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Whare Whakapapa

As a response to a second year studio brief exploring the values of Maori culture I developed the idea of Whare Whakapapa, my response focused on bringing maori values and customs to the forefront of New Zealands identity.

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Nga Aho practitioner:
Kahurangi Goulton

Whare Whakapapa

The sites specific brief, is set in the heart of Auckland city and explores the notions of museums.

Auckland as a city, is the door to a changing Multi cultural country and the window to the world that continuely seeks inspiration from our seemingly untouched history. I wanted to create a structure that would give Maori culture and values a significant part in playing the role of intiating people onto the land as, "iwi" or maori tribes would, "Powhiri" or welcome people onto their land, or "papa kaenga". I wanted to create a  embodiment of Powhiri.

Whare Whakapapa is a body made up of the four levels together forming the struture of the rib cage. Its open interior of the centre of each level gives the sense of unity between each level giving the combined levels the effect of one open space, a unified body. The open centre also allows for a delicate spinal structure to act as a means to move between levels, it also acts as a sculptural centre piece giving a sense of power and significants like the central pilar of a marae or wharenui as it links all the structural pilars to the centre of the roof. However the effect of floating frames upon one another, molded to give a sense of movement also contrast's with its intentional powerful concept and gives a more delicate and fragile notion. This underlying biological notion is one that has been used throughout many years of maori history as most maraes were shaped and structured with intentions of creating a physical body, a body inwhich the movement of people would give life.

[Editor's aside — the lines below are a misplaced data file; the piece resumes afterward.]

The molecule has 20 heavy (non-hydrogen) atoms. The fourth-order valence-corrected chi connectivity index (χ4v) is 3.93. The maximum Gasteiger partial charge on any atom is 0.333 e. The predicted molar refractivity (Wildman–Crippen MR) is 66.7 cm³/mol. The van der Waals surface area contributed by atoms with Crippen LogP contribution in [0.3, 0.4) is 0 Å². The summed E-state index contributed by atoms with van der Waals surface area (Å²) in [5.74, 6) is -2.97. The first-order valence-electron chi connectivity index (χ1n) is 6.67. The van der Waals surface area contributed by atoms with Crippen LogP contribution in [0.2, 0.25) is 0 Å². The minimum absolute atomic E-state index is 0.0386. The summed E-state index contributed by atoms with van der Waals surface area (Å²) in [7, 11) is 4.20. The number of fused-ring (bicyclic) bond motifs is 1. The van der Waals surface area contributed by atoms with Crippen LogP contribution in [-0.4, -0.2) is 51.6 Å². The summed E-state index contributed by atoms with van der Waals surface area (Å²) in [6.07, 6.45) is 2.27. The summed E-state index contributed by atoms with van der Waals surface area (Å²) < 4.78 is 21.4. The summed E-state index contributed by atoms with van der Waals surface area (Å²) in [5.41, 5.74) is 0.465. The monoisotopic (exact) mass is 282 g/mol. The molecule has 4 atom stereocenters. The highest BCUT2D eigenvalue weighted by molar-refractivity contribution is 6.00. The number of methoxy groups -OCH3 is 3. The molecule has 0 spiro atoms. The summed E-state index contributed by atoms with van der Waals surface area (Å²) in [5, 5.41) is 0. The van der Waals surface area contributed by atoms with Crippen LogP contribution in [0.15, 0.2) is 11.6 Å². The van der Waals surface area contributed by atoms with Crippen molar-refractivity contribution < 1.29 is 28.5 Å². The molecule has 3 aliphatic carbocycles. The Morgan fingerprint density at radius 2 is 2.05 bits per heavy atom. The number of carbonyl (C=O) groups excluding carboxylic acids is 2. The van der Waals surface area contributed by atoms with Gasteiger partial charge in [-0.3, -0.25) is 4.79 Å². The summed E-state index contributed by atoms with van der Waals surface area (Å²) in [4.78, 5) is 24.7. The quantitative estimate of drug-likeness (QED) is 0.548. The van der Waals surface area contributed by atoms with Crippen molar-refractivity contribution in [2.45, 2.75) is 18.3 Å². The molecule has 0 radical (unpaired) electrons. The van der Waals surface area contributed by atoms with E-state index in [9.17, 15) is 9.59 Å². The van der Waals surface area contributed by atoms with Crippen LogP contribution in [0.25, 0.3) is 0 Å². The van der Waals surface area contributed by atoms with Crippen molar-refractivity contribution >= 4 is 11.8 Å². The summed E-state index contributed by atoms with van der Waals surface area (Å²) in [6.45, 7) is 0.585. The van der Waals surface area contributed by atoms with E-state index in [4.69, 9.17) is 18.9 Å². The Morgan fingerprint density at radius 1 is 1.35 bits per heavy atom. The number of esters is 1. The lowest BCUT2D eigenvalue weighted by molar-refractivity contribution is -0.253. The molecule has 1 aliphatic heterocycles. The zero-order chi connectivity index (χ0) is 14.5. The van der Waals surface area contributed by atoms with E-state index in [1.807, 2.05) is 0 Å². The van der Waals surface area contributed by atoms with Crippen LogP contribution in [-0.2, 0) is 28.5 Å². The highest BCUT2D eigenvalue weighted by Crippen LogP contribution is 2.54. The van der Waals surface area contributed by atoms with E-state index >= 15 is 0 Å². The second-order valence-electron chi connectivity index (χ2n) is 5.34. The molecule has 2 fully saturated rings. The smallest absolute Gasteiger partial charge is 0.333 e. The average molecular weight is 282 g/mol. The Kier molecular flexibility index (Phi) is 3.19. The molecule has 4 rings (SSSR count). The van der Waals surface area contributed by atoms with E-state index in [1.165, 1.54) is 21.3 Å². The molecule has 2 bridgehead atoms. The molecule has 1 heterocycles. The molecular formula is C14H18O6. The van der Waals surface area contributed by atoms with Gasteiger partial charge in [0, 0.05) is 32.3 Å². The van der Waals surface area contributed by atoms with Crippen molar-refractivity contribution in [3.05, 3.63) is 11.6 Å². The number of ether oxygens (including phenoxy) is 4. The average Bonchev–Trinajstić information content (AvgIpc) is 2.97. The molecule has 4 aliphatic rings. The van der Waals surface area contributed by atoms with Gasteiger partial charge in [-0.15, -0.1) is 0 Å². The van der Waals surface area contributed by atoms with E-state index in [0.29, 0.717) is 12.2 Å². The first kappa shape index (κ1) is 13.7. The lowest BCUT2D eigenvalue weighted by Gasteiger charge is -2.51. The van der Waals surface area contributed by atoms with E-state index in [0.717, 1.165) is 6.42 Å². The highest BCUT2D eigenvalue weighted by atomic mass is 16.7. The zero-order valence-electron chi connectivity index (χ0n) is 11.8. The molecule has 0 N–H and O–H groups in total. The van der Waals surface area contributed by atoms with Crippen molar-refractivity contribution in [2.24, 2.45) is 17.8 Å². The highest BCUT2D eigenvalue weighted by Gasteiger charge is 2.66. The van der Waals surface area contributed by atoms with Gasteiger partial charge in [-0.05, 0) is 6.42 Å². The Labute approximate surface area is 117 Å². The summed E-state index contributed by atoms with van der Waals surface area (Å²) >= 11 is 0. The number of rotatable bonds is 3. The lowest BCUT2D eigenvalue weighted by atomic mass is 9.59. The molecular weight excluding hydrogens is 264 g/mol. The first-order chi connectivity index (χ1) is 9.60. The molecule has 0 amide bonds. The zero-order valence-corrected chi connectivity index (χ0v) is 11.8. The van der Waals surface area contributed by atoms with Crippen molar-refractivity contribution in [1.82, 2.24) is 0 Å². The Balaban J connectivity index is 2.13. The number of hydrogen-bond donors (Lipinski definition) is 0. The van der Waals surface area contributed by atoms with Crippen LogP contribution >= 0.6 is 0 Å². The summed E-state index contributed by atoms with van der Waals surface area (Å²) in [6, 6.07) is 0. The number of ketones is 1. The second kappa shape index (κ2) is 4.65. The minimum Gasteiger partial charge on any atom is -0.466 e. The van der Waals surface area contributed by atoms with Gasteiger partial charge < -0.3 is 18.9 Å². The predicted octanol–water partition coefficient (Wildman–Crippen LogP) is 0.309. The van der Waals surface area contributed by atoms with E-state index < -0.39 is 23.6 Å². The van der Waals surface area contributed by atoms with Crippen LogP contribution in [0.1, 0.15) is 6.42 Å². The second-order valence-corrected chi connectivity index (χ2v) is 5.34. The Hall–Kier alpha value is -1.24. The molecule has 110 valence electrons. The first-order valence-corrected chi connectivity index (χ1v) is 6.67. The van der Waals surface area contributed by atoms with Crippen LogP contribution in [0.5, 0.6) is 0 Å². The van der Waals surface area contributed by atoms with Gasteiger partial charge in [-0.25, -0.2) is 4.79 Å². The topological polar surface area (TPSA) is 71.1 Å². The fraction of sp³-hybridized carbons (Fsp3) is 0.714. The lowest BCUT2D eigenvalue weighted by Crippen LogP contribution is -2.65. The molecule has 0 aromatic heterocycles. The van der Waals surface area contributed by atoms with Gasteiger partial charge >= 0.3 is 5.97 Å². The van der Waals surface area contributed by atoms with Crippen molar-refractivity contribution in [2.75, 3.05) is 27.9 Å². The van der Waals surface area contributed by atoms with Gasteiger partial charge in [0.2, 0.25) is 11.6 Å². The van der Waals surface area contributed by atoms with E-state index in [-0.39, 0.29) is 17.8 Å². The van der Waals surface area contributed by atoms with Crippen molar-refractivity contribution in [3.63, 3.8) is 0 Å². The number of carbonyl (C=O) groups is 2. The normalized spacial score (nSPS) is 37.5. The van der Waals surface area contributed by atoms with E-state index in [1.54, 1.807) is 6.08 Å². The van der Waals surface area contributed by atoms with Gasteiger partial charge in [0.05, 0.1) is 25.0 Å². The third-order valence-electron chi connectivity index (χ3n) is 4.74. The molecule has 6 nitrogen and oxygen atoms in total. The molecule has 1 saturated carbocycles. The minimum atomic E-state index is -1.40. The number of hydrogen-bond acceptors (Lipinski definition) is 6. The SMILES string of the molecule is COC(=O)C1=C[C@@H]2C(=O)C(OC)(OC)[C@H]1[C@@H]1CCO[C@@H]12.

The ground level is a circle interior with water flowing down the interior walls, a concept developed to act as a threshold between the city and the spiritual building. Water as a flowing element gives a sense cleansing and almost as a ritual to break from the lifeless, concrete, jungle and into a spiritual place that one would move through to contribute to the overall life of the body or structure.

This museum is a place to house carvings from marae that represent significant ancestors or stories to relevant tribes, carvings that would otherwise be left in the harsh conditions of the climate and would suffer the consequences of time. With this idea came much responsibilty to achieve the values and qualities of a traditional marae to respectfully house these important artifacts.

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